The five characteristics of great campaigns | Pagefield

The five characteristics of great campaigns

The five characteristics of great campaigns

Danny Rogers

PR Week’s Editor-in-Chief, Danny Rogers guest blogs for Pagefield on the five elements that make a successful campaign – the third in a series of essays on campaigning marking our fifth birthday.


Unfortunately,2015 has been a year of organisational crises. Volkswagen, Thomas Cook, Talk Talk, Fifa. Too often the term ‘PR’ is appended by ‘crisis’ in the media – ie. ‘World Athletics now has a PR crisis on its hands…’

But what about the good PR? It is easy to forget the great PR-led campaigns of modern history.  How did Tony Blair come to, and stay in, power despite a downtrodden Labour Party in the mid-90s and an antithetic British media? How did Dove’s Campaign for Real Beauty change media perceptions of female beauty? And how did David Beckham transcend football to become a global brand in his own right.

I have spent much of this year analysing some of these great campaigns, the result of which is my book, Campaigns that Shook the World: The Evolution of Public Relations, published in October. The book identifies some of the shared characteristics of powerful campaigns, regardless of whether they are political, corporate or entertainment-based.

The first characteristic – and this sounds obvious, but you’d be amazed at how often it is absent – is clarity of vision and ambition. This is an absolute precursor to long-term success. For example it was Seb Coe’s single-minded vision, and that of the team at London 2012, that saw a successful Olympic Games in 2012, despite many an obstacle along the way. ‘To inspire a generation’ was the mission from 2006 onwards and the campaign rarely deviated from this.

The second characteristic is a collaborative, rather than adversarial, approach. In the late 90s, public perceptions of the British royal family were at crisis point. Following Diana’s tragic death in ’97, Clarence House was locked in an ongoing battle with the British media. However we see a transformation in the early 2000s, partly down to head of the royal household Sir Michael Peat and a new communications director, Paddy Harverson. The monarchy gradually began to open up and collaborate with the media, which culminated in the 2011 royal wedding of William and Kate, by when republicanism was firmly off the agenda. But this collaborative approach also extends to partnerships with other brands and celebrities, potentially building powerful coalitions for any organisation.

Third, by the late-2000s great campaigns – such as Product (RED), Obama for America and Campaign for Real Beauty – had begun to resemble mass movements rather than mass marketing. These are campaigns that have begun as a strong, emotional idea and effectively mobilised large numbers of people without necessarily relying on the support of traditional media. Often this is where PR becomes most powerful. It shows the ability to persuade large numbers of people to support your cause without spending millions on advertising. Digital media have fuelled this step change. Obama was able to foster support and funding through his own social media site and by texting supporters’ mobile phones with news updates.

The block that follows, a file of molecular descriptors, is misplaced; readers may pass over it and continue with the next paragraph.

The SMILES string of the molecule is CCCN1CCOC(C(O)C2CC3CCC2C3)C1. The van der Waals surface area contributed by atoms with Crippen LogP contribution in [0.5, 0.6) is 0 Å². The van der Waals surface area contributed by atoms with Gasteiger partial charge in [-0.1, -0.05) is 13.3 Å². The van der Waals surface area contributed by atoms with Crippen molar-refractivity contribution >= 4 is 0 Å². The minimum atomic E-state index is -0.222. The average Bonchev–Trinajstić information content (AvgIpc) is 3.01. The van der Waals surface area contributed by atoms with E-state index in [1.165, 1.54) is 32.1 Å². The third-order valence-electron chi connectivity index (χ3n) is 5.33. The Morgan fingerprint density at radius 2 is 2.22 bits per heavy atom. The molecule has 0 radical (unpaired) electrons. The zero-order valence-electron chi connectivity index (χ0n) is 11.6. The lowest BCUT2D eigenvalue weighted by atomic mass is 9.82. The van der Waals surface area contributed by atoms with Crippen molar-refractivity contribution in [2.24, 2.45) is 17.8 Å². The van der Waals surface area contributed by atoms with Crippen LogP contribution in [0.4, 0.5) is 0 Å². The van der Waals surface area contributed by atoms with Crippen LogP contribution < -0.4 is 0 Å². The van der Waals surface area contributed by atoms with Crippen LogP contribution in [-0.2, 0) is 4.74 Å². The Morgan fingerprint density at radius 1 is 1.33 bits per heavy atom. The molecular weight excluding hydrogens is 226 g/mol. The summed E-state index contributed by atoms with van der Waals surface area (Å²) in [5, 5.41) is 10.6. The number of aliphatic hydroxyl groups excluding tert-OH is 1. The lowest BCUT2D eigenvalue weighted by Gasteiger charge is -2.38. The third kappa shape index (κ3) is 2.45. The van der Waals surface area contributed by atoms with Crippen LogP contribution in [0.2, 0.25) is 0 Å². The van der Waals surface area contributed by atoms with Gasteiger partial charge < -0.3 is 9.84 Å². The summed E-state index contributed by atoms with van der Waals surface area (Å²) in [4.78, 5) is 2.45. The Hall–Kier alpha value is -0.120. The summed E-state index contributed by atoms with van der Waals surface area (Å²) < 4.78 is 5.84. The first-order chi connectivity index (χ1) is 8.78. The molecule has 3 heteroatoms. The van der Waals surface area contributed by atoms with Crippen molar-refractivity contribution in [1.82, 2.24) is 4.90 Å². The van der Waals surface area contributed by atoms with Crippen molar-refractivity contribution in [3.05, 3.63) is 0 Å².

Indeed the fourth – and increasingly crucial – element of modern campaigning is the ability to optimise new digital technologies. This is not to say that traditional media have become unimportant. Rather, I would argue that any great campaign today sees total integration of different channels to market. It may require some bought media – TV or SEO – but it must include cost-effective earned media (PR) to employ conversational marketing. And increasingly owned media – whether that be shop windows, merchandising or brand websites – are becoming the mainstay of many strong campaigns.

Finally (this is a whistle stop tour) is that rare and age-old characteristic: great storytelling and creative flair. Indeed I would argue that it has become even more important in this age of blogging and 24-7 information. This is because we are inundated with messages. Our lives are overdriven and cluttered. So the messages that cut through are thoughtful, powerful ideas. Why does John Lewis continue to dominate the retailer’s Christmas campaigns? Partly because it sticks to a single idea – ‘stories about thoughtful giving’ – always communicated with flair and quality. The 2015 campaign ‘Man on the moon’ is powerful not least because John Lewis spent one million pounds on the best directors, building a moon, finding appropriate actors and getting the soundtrack right.

David Ogilvy, one of the fathers of modern communications, said: ‘Unless your advertising contains a big idea, it will pass like a ship in the night. I doubt if more than one campaign in a hundred contains a big idea. Campaigns that Shook the World is all about that one per cent.